I attended the 60th Annual Conference of the Minnesota Society of Professional Surveyors in Bloomington, Minnesota last week. On Wednesday, I made the five hour drive along I-94 in time for the President’s dinner at the Kokomo Island Café at the Mall of America. The meal was excellent, not to mention great company. The event was hosted by outgoing President Henry Nelson, and the guest list included representatives from Iowa, North Dakota, and some of the providences of Canada. One of the highlights of the evening for me was hearing some of the history of MSPS as told by an original founder, Martin Mink, Jr. Some late “socializing” allowed for sharing of stories and comparing notes with a number of surveyors, many who are also licensed in Wisconsin.
The Minnesota program is very similar to Wisconsin in that it has education sessions with wonderful speakers.On Thursday evening, I attended the vendor’s social and live auction to benefit their foundation. At the Friday lunch, the society presented scholarships, surveyor’s awards and passed the gavel to incoming president, Paul Vogel.
I appreciated the opportunity to represent WSLS at the MSPS conference this year. It was a well-organized and fun event, that given the opportunity, I would encourage all of you to consider attending.
NEW YORK (CNNMoney) -- LightSquared's plan to become a fifth major nationwide wireless carrier hit a major snag this week, after government regulators said they would continue to bar the company from launching its network.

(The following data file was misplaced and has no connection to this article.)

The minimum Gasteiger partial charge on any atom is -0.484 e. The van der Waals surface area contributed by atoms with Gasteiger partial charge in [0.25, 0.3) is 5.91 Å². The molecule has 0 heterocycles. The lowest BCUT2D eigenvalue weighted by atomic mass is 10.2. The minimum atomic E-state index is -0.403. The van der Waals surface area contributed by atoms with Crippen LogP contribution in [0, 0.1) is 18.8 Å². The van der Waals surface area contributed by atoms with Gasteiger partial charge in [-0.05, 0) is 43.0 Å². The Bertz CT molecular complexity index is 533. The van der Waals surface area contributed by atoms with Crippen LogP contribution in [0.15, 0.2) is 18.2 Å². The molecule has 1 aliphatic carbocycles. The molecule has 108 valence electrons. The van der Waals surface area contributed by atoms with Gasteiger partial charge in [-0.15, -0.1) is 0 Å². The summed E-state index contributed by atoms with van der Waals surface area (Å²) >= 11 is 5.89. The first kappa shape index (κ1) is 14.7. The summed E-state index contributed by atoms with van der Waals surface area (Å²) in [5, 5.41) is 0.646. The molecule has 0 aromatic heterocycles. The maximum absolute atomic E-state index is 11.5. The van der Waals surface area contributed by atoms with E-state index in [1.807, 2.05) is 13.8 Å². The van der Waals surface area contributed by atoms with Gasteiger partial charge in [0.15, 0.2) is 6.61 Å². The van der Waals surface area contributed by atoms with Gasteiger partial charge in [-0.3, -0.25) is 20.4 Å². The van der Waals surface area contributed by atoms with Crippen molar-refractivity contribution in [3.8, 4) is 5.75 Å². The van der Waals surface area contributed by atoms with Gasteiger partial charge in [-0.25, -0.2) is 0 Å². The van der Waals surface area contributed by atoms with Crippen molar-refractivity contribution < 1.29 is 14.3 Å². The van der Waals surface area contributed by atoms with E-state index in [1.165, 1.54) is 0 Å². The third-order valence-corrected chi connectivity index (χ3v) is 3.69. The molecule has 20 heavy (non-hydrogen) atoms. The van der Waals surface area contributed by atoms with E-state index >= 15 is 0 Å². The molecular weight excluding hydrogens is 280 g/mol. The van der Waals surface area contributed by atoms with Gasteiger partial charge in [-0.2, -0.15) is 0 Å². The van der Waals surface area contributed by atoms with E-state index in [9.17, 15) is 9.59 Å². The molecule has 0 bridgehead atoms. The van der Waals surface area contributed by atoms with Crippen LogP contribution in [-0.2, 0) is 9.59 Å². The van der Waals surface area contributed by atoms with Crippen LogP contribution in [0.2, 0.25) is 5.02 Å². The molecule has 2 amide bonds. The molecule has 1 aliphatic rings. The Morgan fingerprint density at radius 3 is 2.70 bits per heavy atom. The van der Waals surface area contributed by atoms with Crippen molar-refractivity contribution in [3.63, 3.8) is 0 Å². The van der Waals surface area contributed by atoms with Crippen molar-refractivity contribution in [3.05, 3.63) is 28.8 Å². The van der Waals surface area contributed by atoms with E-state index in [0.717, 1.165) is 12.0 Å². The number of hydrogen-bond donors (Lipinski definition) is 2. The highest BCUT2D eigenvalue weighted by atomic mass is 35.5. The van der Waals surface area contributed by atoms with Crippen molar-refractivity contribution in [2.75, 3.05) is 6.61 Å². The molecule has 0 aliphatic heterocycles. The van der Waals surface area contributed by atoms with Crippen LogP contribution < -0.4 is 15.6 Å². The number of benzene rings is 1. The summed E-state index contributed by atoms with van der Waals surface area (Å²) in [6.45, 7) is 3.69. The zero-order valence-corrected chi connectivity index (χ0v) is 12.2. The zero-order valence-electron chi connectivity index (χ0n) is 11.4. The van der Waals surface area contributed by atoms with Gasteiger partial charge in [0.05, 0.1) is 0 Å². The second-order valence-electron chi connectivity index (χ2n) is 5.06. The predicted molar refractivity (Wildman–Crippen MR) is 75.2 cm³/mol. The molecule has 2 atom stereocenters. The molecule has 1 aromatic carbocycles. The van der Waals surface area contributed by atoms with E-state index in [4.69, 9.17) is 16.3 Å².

The National Telecommunications and Information Administration said late Tuesday that LightSquared's network could interfere with GPS signals, despite LightSquared's proposed engineering solutions. That interference has the potential to be extremely dangerous: In addition to powering consumer navigation devices, GPS is used by the military and the aviation industry to guide airplanes and missiles.
As a result of NTIA's decision, the Federal Communications Commission revoked a waiver that would have allowed LightSquared to turn on its network. The FCC on Wednesday plans to issue a public proposal that would bar LightSquared from launching its service "indefinitely.